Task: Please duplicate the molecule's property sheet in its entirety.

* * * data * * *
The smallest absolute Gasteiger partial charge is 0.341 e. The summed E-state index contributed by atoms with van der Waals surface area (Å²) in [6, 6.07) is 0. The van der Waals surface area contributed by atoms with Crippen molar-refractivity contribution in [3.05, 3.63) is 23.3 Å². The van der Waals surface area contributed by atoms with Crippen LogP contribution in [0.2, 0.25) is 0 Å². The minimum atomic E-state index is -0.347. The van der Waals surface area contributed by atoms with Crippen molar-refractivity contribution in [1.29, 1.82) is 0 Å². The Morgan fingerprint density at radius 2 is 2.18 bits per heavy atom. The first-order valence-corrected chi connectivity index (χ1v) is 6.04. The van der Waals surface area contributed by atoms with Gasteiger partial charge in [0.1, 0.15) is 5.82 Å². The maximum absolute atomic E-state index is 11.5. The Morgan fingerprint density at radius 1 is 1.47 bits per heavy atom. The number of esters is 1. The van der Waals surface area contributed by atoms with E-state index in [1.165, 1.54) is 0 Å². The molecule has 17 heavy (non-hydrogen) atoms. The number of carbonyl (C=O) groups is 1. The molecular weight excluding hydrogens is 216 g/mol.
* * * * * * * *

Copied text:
The smallest absolute Gasteiger partial charge is 0.341 e. The summed E-state index contributed by atoms with van der Waals surface area (Å²) in [6, 6.07) is 0. The van der Waals surface area contributed by atoms with Crippen molar-refractivity contribution in [3.05, 3.63) is 23.3 Å². The van der Waals surface area contributed by atoms with Crippen LogP contribution in [0.2, 0.25) is 0 Å². The minimum atomic E-state index is -0.347. The van der Waals surface area contributed by atoms with Crippen molar-refractivity contribution in [1.29, 1.82) is 0 Å². The Morgan fingerprint density at radius 2 is 2.18 bits per heavy atom. The first-order valence-corrected chi connectivity index (χ1v) is 6.04. The van der Waals surface area contributed by atoms with Gasteiger partial charge in [0.1, 0.15) is 5.82 Å². The maximum absolute atomic E-state index is 11.5. The Morgan fingerprint density at radius 1 is 1.47 bits per heavy atom. The number of esters is 1. The van der Waals surface area contributed by atoms with E-state index in [1.165, 1.54) is 0 Å². The molecule has 17 heavy (non-hydrogen) atoms. The number of carbonyl (C=O) groups is 1. The molecular weight excluding hydrogens is 216 g/mol.